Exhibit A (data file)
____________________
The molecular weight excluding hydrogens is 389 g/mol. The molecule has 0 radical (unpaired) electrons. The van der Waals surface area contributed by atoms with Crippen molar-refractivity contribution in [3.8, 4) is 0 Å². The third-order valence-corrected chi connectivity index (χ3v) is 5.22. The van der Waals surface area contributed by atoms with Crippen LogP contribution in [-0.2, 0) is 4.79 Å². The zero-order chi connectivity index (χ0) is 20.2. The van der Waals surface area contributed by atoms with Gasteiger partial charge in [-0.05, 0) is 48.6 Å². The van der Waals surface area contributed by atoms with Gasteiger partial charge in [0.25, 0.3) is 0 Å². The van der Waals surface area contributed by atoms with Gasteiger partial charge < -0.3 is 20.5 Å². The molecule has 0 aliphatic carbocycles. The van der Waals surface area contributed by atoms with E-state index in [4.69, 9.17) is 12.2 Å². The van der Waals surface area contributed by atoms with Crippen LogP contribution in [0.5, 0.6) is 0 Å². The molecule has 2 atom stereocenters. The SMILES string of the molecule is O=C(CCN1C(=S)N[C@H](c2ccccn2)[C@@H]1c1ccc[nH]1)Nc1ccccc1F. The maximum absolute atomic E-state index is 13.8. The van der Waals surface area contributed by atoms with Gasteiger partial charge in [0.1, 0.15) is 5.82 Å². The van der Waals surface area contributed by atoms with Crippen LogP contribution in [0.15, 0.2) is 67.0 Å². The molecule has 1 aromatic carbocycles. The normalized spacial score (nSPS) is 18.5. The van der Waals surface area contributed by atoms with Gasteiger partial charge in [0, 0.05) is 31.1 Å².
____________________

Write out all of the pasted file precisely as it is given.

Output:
The molecular weight excluding hydrogens is 389 g/mol. The molecule has 0 radical (unpaired) electrons. The van der Waals surface area contributed by atoms with Crippen molar-refractivity contribution in [3.8, 4) is 0 Å². The third-order valence-corrected chi connectivity index (χ3v) is 5.22. The van der Waals surface area contributed by atoms with Crippen LogP contribution in [-0.2, 0) is 4.79 Å². The zero-order chi connectivity index (χ0) is 20.2. The van der Waals surface area contributed by atoms with Gasteiger partial charge in [-0.05, 0) is 48.6 Å². The van der Waals surface area contributed by atoms with Gasteiger partial charge in [0.25, 0.3) is 0 Å². The van der Waals surface area contributed by atoms with Gasteiger partial charge < -0.3 is 20.5 Å². The molecule has 0 aliphatic carbocycles. The van der Waals surface area contributed by atoms with E-state index in [4.69, 9.17) is 12.2 Å². The van der Waals surface area contributed by atoms with Crippen LogP contribution in [0.5, 0.6) is 0 Å². The molecule has 2 atom stereocenters. The SMILES string of the molecule is O=C(CCN1C(=S)N[C@H](c2ccccn2)[C@@H]1c1ccc[nH]1)Nc1ccccc1F. The maximum absolute atomic E-state index is 13.8. The van der Waals surface area contributed by atoms with Gasteiger partial charge in [0.1, 0.15) is 5.82 Å². The van der Waals surface area contributed by atoms with Crippen LogP contribution in [0.15, 0.2) is 67.0 Å². The molecule has 1 aromatic carbocycles. The normalized spacial score (nSPS) is 18.5. The van der Waals surface area contributed by atoms with Gasteiger partial charge in [0, 0.05) is 31.1 Å².